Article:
Available for Global Shipping 

8 Interesting Facts About Japanese Tea Ceremony

Nilufer tea is an organic herbal tea that originates from Japan. A popular destination for tourists worldwide, Japan is located in Eastern Asia and renowned for its exquisite food and cuisine, gorgeous scenery (cherry blossoms!!!) and fascinating culture. Speaking of culture, tea is an important factor in Japanese culture, and so is their traditional tea ceremony. Not a lot of people know the inner workings of a traditional Japanese tea ceremony so if you would like to learn something new today; you’ve come to the right place!

Related articles: 
Nilufer Tea of the Month : Sakura Tea – The Kiss of Spring
Amazing and Wholesome Benefits of Sakura Tea For You Inside Out
Not Just Green Tea: 8 Well-Known Japanese Teas

Japanese Tea Ceremony (The Way of Tea/ Chanoyu / Sado)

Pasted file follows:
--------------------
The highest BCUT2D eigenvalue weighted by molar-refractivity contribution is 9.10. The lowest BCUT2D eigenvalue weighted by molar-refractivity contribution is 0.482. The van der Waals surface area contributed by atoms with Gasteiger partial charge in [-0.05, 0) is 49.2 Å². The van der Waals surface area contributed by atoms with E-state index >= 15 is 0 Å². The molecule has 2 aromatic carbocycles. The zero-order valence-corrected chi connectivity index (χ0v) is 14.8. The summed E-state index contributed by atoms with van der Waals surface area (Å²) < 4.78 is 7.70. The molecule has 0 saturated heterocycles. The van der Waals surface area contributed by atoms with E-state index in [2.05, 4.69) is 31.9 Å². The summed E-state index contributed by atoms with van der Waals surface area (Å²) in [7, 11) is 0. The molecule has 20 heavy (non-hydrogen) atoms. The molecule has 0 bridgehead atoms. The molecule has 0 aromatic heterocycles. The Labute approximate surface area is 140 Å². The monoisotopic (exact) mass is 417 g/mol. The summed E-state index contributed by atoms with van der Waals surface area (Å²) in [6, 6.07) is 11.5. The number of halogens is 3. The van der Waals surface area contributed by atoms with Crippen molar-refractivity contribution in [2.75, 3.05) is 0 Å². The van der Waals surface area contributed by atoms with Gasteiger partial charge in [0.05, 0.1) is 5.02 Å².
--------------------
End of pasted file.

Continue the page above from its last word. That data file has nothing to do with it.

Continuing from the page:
The ceremony is a ritual of preparing and presenting matcha – powdered Japanese green tea – along with traditional Japanese sweets to balance with the bitter taste of the tea. It is an integral part of Japanese culture and it has been for centuries. It is a quiet celebration performed with grace and beauty, and emphasis is placed on pouring all one's attention into the predefined movements because the aesthetics of the ceremony are very important. The host of the ceremony always hold guest in a high regard, as demonstrated from their graceful and thoughtful gestures. Even the tea utensils are placed in a strategic position that allows the guests to have a good vantage point, especially the main guests (Shokyaku).